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Like Any Great Mystery ...
Considering the importance of the Aleppo Codex as a religious text, it's remarkable to realize how many Jews know little about it. Granted, its origins and fate are shrouded in a certain amount of mystery, which may explain why this central and resonant version of the Hebrew Bible doesn't loom as large in the general consciousness of Jews.
That problem, if it was ever perceived as such by the public, has now been rectified by the appearance of Crown of Aleppo by Hayim Tawil and Bernard Schneider, which has been published by Philadelphia's own Jewish Publication Society. The book also accomplishes another neat little trick: Though it retells the Aleppo saga with erudition and clarity, it does not dissipate completely the pleasurable, enigmatic aura that clings to the story and that's alluded to on a regular basis throughout the book.
The authors make an interesting team when it comes to tackling this particular subject. Tawil earned his Ph.D. from Columbia University, and is professor of Hebrew language and literature at Yeshiva University in New York. He's published a number of articles in comparative Semitic lexicography, and is the author of An Akkadia Lexical Companion for Biblical Hebrew. Schneider is a practicing attorney who also has a long-standing interest in the Bible. The publisher tells us that he represented the United States at the International Bible Contest in Jerusalem in 1983 and 1985.
So what exactly is this ancient and prized version of the Bible the pair make such a scholarly fuss about? It's the earliest known codex, or handwritten manuscript volume, of the Hebrew Bible. Completed in the 10th century, it was the rather complex handiwork of Tiberian scholars Shlomo ben Buya'a and Aharon ben Asher, "both scions of prominent scribal families," who were known as Masoretes (thus, "the crown" is also considered the most exact Masoretic text of the Bible, "complete with instructions for reading and singing the text").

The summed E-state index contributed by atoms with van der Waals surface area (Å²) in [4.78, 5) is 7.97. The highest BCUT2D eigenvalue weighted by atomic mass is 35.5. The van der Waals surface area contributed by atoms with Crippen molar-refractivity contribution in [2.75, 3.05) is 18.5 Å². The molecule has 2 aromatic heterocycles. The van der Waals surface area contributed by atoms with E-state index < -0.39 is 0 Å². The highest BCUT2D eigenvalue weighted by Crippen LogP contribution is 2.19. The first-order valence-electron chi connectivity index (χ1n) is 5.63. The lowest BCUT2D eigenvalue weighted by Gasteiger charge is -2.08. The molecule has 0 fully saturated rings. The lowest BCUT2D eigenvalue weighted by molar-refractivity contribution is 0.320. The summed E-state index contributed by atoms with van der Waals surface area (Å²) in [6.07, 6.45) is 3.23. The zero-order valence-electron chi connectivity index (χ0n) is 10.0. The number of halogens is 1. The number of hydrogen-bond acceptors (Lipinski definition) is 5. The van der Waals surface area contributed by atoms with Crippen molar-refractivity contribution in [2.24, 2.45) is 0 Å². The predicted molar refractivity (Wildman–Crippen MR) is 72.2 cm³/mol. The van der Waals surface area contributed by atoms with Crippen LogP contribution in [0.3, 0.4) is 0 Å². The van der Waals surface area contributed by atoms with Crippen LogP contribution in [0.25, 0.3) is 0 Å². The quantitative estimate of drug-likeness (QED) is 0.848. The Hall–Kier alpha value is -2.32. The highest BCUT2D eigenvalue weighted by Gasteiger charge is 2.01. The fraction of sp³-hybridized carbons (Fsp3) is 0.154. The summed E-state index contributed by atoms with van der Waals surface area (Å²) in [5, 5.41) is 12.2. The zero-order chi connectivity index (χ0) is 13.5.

The two scholars worked for years copying the entire Bible from parchment scrolls.
Over the centuries, the codex changed ownership and followed a fairly torturous path until it was delivered to a comparatively safe home in the Great Synagogue in Aleppo, Syria, a major city that boasted a longtime Jewish community.
The crown arrived there around 1478 and rested fairly comfortably. But in 1947, a particularly vicious pogrom broke out; the synagogue was torched, and the crown was thought to be destroyed. As it turned out, a considerable portion of the manuscript somehow survived.
Once the authorial duo start relaying what happened from this point forward, their book really takes off. The surviving pages of the codex were smuggled from the synagogue and held, it's believed, somewhere in the city. A decade later, they were brought secretly to Israel, via Turkey, and now reside in the Shrine of the Book in Jerusalem's Israel Museum. The man who secured what remained of the crown was Murad (Mordechai) Faham; his rescue mission often resembles the plot of a modern thriller.
Crown of Aleppo pretty much splits in half -- first part scholarship, second part the faster-paced story of the crown's adventures post-pogrom. But saying that does not mean that the scholarship on display here is dry. For those who enjoy the story of biblical literature and its vicissitudes, this tale is as spellbinding in its detail, page by page, as what happened to the Dead Sea Scrolls once they were extracted from the caves in Qumran.
If any prospective readers need conceiving, all they have to do is open to the first of the illustrations at the center of the book. This is a map that shows the 1,000-year journey of the crown: its beginnings in Tiberias; its 50-year stay in Jerusalem; the 300 years that it spent in Cairo, Egypt; its transfer in 1478 to Aleppo, where it remained until 1957; its year in Iskenderun, Turkey; and then its final voyage back to Jerusalem and the Shrine of the Book.
No wonder the authors liken this dramatic chronicle of triumph and tragedy to the story of the Jews themselves.